Often the information about a system is not complete, so we need imagination and creativity to predict unknown characteristics of the elements and to synthesize "the whole". The study of a system can start with an investigation of "the whole" as a functioning unit or with an investigation of its parts (its elements).
"We regard a system as a primary unit [a functioning unit] when we treat it as a black box and ask about its overall behavior - i.e. what it does or accomplishes. For example, we may submit our
black box to various inputs and observe the resulting outputs.
As a set of parts or components (which somehow work together to produce the system's overall behavior) we can examine the system's construction - i.e. its internal structure and processes. ... and the specific relationships between its parts ...
... the choice of a suitable method for the study of a given system depends, to a large extent, on the type of knowledge that is empirically accessicble to us ..." (www.swemorph.com/pdf/anaeng-r.pdf , 26.02.20, page 6-7)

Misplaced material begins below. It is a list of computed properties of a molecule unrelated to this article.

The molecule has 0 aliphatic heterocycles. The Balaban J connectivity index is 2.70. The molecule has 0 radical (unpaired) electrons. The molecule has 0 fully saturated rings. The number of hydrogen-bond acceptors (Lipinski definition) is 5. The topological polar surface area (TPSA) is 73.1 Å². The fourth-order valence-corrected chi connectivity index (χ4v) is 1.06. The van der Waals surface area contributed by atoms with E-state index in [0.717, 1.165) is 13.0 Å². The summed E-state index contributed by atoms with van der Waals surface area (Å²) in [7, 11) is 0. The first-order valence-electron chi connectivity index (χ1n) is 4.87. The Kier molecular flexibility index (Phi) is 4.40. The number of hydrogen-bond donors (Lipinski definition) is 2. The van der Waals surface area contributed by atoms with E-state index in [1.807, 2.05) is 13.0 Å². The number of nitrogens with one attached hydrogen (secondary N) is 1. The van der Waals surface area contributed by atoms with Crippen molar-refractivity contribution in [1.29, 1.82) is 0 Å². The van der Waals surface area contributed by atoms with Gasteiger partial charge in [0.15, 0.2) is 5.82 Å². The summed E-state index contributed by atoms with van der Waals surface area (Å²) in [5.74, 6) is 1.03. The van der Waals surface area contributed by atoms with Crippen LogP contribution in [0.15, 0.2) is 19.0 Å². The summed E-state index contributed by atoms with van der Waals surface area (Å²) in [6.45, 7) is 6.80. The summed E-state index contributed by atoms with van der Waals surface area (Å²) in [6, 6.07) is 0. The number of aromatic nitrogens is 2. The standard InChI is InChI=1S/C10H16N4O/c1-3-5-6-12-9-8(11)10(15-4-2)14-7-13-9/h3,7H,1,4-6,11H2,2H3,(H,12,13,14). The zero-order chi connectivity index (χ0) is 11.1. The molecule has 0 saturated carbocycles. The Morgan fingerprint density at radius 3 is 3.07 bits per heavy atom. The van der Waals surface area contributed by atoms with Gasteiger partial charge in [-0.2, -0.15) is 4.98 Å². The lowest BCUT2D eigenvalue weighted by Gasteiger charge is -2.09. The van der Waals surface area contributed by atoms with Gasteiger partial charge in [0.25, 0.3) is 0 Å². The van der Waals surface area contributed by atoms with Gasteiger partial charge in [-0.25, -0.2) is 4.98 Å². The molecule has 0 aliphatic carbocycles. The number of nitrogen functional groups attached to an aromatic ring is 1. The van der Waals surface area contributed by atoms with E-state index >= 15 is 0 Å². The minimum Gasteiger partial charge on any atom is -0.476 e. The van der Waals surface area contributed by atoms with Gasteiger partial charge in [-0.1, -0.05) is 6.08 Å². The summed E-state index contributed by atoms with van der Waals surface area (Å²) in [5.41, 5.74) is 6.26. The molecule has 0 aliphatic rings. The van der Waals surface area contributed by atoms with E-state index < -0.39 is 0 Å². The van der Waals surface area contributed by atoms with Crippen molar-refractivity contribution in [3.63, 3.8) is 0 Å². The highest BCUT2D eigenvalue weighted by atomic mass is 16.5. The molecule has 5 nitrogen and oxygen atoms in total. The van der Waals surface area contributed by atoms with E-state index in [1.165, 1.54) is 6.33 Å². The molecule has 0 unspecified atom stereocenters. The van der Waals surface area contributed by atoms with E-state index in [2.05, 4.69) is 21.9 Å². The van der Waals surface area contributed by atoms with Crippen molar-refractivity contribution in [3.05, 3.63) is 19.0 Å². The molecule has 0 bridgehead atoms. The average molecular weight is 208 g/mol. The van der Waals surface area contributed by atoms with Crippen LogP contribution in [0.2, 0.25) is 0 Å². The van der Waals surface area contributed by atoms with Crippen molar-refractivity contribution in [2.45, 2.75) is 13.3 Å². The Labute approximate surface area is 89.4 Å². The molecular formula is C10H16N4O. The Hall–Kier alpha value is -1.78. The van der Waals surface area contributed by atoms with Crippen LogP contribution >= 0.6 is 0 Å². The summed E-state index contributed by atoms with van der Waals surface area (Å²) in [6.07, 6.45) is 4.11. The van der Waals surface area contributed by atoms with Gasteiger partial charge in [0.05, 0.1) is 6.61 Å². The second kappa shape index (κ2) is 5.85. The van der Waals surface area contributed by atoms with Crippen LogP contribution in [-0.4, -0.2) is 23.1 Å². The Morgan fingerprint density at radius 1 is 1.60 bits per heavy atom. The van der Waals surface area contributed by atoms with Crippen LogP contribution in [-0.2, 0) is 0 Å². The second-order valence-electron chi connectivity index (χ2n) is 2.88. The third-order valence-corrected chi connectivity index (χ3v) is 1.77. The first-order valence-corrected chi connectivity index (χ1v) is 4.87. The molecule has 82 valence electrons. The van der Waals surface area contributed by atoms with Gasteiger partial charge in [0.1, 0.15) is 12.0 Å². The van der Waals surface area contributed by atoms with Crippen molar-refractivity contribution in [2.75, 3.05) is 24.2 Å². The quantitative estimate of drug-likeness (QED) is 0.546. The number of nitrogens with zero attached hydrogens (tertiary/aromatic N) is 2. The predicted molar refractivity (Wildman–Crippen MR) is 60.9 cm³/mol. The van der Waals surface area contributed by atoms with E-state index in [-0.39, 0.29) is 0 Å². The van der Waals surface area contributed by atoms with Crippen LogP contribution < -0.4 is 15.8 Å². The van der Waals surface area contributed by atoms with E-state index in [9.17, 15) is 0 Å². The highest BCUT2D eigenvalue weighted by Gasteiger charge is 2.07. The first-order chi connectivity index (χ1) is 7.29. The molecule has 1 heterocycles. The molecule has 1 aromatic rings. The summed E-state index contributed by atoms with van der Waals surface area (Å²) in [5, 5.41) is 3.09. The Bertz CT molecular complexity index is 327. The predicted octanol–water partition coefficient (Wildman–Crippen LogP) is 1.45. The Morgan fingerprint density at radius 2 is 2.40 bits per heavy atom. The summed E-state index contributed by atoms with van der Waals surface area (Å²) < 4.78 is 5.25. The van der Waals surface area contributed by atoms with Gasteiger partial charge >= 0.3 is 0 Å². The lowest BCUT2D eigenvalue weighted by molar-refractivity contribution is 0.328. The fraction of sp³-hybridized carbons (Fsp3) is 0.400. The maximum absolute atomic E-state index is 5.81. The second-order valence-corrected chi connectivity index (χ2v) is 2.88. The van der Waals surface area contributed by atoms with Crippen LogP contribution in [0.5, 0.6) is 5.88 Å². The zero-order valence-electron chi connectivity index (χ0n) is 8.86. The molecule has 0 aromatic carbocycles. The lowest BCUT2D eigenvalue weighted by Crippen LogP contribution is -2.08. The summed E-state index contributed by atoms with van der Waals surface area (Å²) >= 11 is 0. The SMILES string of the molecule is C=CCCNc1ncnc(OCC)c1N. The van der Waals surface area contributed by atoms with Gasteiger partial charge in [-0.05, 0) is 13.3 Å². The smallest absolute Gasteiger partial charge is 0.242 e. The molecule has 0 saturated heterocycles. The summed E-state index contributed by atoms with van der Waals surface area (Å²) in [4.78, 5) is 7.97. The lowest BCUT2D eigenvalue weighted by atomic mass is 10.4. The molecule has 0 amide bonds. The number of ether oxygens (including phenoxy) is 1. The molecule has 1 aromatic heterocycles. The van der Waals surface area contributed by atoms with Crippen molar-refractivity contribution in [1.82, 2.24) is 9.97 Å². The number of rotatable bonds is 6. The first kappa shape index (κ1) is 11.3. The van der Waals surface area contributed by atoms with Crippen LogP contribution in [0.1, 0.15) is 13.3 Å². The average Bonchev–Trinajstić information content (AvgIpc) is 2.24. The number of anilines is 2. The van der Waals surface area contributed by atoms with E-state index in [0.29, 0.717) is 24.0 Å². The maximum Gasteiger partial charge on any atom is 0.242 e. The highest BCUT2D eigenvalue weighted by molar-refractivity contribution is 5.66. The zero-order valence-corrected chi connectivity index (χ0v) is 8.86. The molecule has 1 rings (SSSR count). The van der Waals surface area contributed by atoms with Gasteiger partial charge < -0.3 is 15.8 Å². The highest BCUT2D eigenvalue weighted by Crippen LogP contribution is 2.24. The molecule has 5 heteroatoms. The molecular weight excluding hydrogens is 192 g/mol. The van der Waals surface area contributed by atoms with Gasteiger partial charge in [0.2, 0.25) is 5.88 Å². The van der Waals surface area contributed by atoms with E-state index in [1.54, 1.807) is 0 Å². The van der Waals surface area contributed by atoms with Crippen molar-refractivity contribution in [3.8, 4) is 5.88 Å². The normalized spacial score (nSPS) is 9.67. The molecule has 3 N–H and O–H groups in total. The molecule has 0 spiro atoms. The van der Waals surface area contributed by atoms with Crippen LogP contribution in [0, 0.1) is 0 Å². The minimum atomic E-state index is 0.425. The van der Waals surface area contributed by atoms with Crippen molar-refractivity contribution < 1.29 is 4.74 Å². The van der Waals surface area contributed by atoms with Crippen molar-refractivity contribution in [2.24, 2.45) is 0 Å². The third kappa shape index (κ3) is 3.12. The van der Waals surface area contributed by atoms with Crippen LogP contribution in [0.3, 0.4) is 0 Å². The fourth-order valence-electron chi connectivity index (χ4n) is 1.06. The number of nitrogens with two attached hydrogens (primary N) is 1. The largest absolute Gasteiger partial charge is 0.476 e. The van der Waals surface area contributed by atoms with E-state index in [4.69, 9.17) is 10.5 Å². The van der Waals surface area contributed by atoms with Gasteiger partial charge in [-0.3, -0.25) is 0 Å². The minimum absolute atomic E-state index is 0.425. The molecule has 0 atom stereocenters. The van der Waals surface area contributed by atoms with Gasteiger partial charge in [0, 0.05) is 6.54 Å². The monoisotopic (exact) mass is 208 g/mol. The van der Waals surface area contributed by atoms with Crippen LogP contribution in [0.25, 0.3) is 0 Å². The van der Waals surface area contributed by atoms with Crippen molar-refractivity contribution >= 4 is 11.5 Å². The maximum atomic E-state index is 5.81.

Sometimes it is useful to start an analysis and a synthesis at the same time. For example, when the police are looking for a serial killer, they investigate all the crime evidence (the elements) and hire a profiler to describe the killer's criminal profile ("the whole").
"The whole is more than the sum of its parts." So what is "the whole"?
There are many different types of systems and you can
look at each system from different angles. "The whole" of a system is the most useful for the viewer of the system. It is the answer to the main question the viewer poses to the system. Therefore
"the whole" of a system depends on the observer.
If we put all the parts of a car in a box, then we have the sum of its parts. If we assemble all of these
parts, we have a functional unit (the car) as "the whole".
The main question to the system is here: "Can I use it as means of transport?" As means of transport the parts in the box are useless.
Here are some examples for "the whole":
"The whole" as knowledge/conclusion: The "whole" is the conclusion which is drawn from the examination of a system. The police analyze a crime because they want to know the offender. Another police department analyses the same crime from a different angle because they want to know how such crimes can be prevented.
"The Whole" as a function: A customer says to a product developer: "Please develop me a product with these main functions."